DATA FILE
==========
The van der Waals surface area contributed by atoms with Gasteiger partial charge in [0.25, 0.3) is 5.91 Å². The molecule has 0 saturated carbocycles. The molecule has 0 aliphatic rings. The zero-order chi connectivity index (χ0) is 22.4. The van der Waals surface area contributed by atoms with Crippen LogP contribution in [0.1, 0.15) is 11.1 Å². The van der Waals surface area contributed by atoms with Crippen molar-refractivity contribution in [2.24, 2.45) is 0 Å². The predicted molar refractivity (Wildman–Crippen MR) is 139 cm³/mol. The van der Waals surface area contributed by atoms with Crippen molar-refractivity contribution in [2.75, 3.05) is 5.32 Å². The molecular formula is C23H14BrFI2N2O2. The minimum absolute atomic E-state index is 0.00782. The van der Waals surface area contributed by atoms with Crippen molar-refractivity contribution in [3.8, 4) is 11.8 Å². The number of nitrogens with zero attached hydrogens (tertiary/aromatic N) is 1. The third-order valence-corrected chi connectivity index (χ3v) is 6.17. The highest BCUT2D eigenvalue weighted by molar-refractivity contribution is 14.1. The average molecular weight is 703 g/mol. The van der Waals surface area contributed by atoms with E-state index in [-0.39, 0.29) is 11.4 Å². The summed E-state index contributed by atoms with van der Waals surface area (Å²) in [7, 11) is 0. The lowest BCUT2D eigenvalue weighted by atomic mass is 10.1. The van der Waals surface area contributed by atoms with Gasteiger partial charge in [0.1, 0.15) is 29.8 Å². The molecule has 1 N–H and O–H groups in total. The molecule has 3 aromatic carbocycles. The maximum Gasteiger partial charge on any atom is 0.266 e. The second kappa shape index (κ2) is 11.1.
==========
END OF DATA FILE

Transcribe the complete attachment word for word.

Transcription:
The van der Waals surface area contributed by atoms with Gasteiger partial charge in [0.25, 0.3) is 5.91 Å². The molecule has 0 saturated carbocycles. The molecule has 0 aliphatic rings. The zero-order chi connectivity index (χ0) is 22.4. The van der Waals surface area contributed by atoms with Crippen LogP contribution in [0.1, 0.15) is 11.1 Å². The van der Waals surface area contributed by atoms with Crippen molar-refractivity contribution in [2.24, 2.45) is 0 Å². The predicted molar refractivity (Wildman–Crippen MR) is 139 cm³/mol. The van der Waals surface area contributed by atoms with Crippen molar-refractivity contribution in [2.75, 3.05) is 5.32 Å². The molecular formula is C23H14BrFI2N2O2. The minimum absolute atomic E-state index is 0.00782. The van der Waals surface area contributed by atoms with Crippen molar-refractivity contribution in [3.8, 4) is 11.8 Å². The number of nitrogens with zero attached hydrogens (tertiary/aromatic N) is 1. The third-order valence-corrected chi connectivity index (χ3v) is 6.17. The highest BCUT2D eigenvalue weighted by molar-refractivity contribution is 14.1. The average molecular weight is 703 g/mol. The van der Waals surface area contributed by atoms with E-state index in [-0.39, 0.29) is 11.4 Å². The summed E-state index contributed by atoms with van der Waals surface area (Å²) in [7, 11) is 0. The lowest BCUT2D eigenvalue weighted by atomic mass is 10.1. The van der Waals surface area contributed by atoms with Gasteiger partial charge in [0.1, 0.15) is 29.8 Å². The molecule has 1 N–H and O–H groups in total. The molecule has 3 aromatic carbocycles. The maximum Gasteiger partial charge on any atom is 0.266 e. The second kappa shape index (κ2) is 11.1.